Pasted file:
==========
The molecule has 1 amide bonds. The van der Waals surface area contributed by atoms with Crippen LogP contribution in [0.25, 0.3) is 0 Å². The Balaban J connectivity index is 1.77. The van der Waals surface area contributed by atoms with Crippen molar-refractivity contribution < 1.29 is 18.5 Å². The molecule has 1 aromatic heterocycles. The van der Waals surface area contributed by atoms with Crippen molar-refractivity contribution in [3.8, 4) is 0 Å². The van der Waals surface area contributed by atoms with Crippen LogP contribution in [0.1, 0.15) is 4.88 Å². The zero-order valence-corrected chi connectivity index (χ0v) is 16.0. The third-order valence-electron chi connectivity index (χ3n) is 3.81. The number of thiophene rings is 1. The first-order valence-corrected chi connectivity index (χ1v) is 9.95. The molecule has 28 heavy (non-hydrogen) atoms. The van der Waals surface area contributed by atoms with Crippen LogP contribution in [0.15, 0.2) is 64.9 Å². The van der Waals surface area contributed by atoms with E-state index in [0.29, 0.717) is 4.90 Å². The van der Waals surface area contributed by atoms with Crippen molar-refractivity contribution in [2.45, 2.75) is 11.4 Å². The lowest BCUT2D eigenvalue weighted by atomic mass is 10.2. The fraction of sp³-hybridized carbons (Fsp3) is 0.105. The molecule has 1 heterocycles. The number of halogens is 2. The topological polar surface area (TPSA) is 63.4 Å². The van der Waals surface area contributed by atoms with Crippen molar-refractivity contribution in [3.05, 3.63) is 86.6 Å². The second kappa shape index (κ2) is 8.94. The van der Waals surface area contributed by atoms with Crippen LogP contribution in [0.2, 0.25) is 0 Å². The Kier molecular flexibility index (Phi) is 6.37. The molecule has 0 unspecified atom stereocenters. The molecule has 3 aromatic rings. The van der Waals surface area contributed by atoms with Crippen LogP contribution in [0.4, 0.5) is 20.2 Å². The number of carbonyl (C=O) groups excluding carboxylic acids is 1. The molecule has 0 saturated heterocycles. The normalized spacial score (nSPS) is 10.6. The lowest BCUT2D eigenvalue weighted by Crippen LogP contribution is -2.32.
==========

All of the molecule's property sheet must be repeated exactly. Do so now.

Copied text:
The molecule has 1 amide bonds. The van der Waals surface area contributed by atoms with Crippen LogP contribution in [0.25, 0.3) is 0 Å². The Balaban J connectivity index is 1.77. The van der Waals surface area contributed by atoms with Crippen molar-refractivity contribution < 1.29 is 18.5 Å². The molecule has 1 aromatic heterocycles. The van der Waals surface area contributed by atoms with Crippen molar-refractivity contribution in [3.8, 4) is 0 Å². The van der Waals surface area contributed by atoms with Crippen LogP contribution in [0.1, 0.15) is 4.88 Å². The zero-order valence-corrected chi connectivity index (χ0v) is 16.0. The third-order valence-electron chi connectivity index (χ3n) is 3.81. The number of thiophene rings is 1. The first-order valence-corrected chi connectivity index (χ1v) is 9.95. The molecule has 28 heavy (non-hydrogen) atoms. The van der Waals surface area contributed by atoms with Crippen LogP contribution in [0.15, 0.2) is 64.9 Å². The van der Waals surface area contributed by atoms with E-state index in [0.29, 0.717) is 4.90 Å². The van der Waals surface area contributed by atoms with Crippen molar-refractivity contribution in [2.45, 2.75) is 11.4 Å². The lowest BCUT2D eigenvalue weighted by atomic mass is 10.2. The fraction of sp³-hybridized carbons (Fsp3) is 0.105. The molecule has 1 heterocycles. The number of halogens is 2. The topological polar surface area (TPSA) is 63.4 Å². The van der Waals surface area contributed by atoms with Crippen molar-refractivity contribution in [3.05, 3.63) is 86.6 Å². The second kappa shape index (κ2) is 8.94. The van der Waals surface area contributed by atoms with Crippen LogP contribution in [0.2, 0.25) is 0 Å². The Kier molecular flexibility index (Phi) is 6.37. The molecule has 0 unspecified atom stereocenters. The molecule has 3 aromatic rings. The van der Waals surface area contributed by atoms with Crippen LogP contribution in [0.4, 0.5) is 20.2 Å². The number of carbonyl (C=O) groups excluding carboxylic acids is 1. The molecule has 0 saturated heterocycles. The normalized spacial score (nSPS) is 10.6. The lowest BCUT2D eigenvalue weighted by Crippen LogP contribution is -2.32.